Workshop #1 : Walking as Drawing
Tenley Frienship Library. Saturday, October 10th, 3:30-5:50pm
Thanks to everyone who came out and walked for 45 minutes, thinking of your paths as drawings.
Walks were recorded with cell phone GPS apps and drawn on maps made with satellite imagery. The result is animated to show a collaborative drawing in space.
The walkers were: Deb Fallows, Patty Fabrikant, David Holt, Jane Malhotra, Mary Alice Levine, Rich Levine, Doug Wonderlic, Juliet Six, Jeanne Sano, Melissa Kuntstadter, Lena Frumin, Matthew Frumin, Teressa Sappington, Sarina Khan
In this workshop we will examine the use of digital tools to explore the urban environment. GPS units are now embedded in most cell phones, and have transformed the way that we traverse space. We can see real time traffic updates, locate ourselves as a pinpoint from above, and see the fastest possible route to our destination. In this workshop we will not be destination oriented, but will use the GPS and overhead satellite view as a drawing tool.
Instructions: Starting at the Tenley Friendship Library, we will walk for a set amount of time. You should think of your path as a drawing. Rather than trying to reach a destination, be in the moment and react to your surroundings. Trace your path with a GPS unit, a walking app for your phone, or draw it on the paper map. When we return to the library we will collect all of the walks and create a collaborative spatial drawing.
The map below shows the confines of the project. If you want to use an app for your smart phone that will track your walk, try http://www.mapmywalk.com/
HOW DOES GPS WORK?
The 24 satellites that make up the GPS space segment are orbiting the earth about 12,000 miles above us. They are constantly moving, making two complete orbits in less than 24 hours. These satellites are travelling at speeds of roughly 7,000 miles an hour.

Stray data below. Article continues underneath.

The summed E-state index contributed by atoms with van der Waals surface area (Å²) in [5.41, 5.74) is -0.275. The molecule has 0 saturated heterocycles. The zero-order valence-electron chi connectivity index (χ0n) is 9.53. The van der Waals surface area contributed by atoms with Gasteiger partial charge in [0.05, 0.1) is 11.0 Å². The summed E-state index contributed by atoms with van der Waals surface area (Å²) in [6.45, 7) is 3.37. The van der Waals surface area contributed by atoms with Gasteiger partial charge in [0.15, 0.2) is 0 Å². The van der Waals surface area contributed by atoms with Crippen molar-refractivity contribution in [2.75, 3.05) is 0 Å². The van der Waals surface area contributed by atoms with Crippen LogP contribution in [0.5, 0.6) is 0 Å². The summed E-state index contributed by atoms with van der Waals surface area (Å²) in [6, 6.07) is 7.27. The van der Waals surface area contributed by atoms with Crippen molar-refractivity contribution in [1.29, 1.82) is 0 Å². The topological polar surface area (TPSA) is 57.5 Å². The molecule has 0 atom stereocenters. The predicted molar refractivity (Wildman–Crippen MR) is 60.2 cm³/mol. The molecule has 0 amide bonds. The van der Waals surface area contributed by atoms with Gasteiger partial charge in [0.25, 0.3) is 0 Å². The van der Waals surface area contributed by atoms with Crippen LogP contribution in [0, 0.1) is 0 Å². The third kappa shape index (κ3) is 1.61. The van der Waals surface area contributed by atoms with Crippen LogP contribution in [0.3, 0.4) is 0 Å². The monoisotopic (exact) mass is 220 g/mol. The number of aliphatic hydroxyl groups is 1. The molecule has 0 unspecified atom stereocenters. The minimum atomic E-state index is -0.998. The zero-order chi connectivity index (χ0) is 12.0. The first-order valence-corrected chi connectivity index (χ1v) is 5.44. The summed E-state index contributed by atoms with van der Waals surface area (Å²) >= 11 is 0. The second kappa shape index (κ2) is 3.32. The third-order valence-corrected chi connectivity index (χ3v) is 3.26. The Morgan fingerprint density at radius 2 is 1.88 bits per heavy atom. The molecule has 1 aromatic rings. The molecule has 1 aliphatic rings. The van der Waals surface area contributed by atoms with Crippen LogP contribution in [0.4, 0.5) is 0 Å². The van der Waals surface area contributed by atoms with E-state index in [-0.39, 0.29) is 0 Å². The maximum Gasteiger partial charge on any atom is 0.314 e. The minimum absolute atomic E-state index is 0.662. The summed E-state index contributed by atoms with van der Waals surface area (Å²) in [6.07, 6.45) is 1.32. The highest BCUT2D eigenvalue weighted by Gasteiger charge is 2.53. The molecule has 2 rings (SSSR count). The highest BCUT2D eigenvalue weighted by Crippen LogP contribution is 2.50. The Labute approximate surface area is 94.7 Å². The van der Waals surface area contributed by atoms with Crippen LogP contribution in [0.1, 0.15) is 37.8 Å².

GPS satellites are powered by solar energy. They have backup batteries onboard to keep them running in the event of a solar eclipse, when there's no solar power. Small rocket boosters on each satellite keep them flying in the correct path.
Here are some other interesting facts about the GPS satellites (also called NAVSTAR, the official U.S. Department of Defense name for GPS):
- The first GPS satellite was launched in 1978.
- A full constellation of 24 satellites was achieved in 1994.
- Each satellite is built to last about 10 years. Replacements are constantly being built and launched into orbit.
- A GPS satellite weighs approximately 2,000 pounds and is about 17 feet across with the solar panels extended.
- Transmitter power is only 50 watts or less.
For more information on the background of this project, you can read this essay published in the College Art Association's New Media Caucus publication Media-N: Omniscient Prosthetic Eyes: How Satellites Are Changing Our Sense of Place. Also visit: http://billyfriebele.com/WalkingasDrawing.html to see past versions of this project from around the world.
Finally, this work borrows from the projects and ideas of the Situationist International , and associated thinkers like Guy Debord and Henri Lefebvre. We are attempting to build on these ideas and further the project of exploring space and traversing the city in new ways.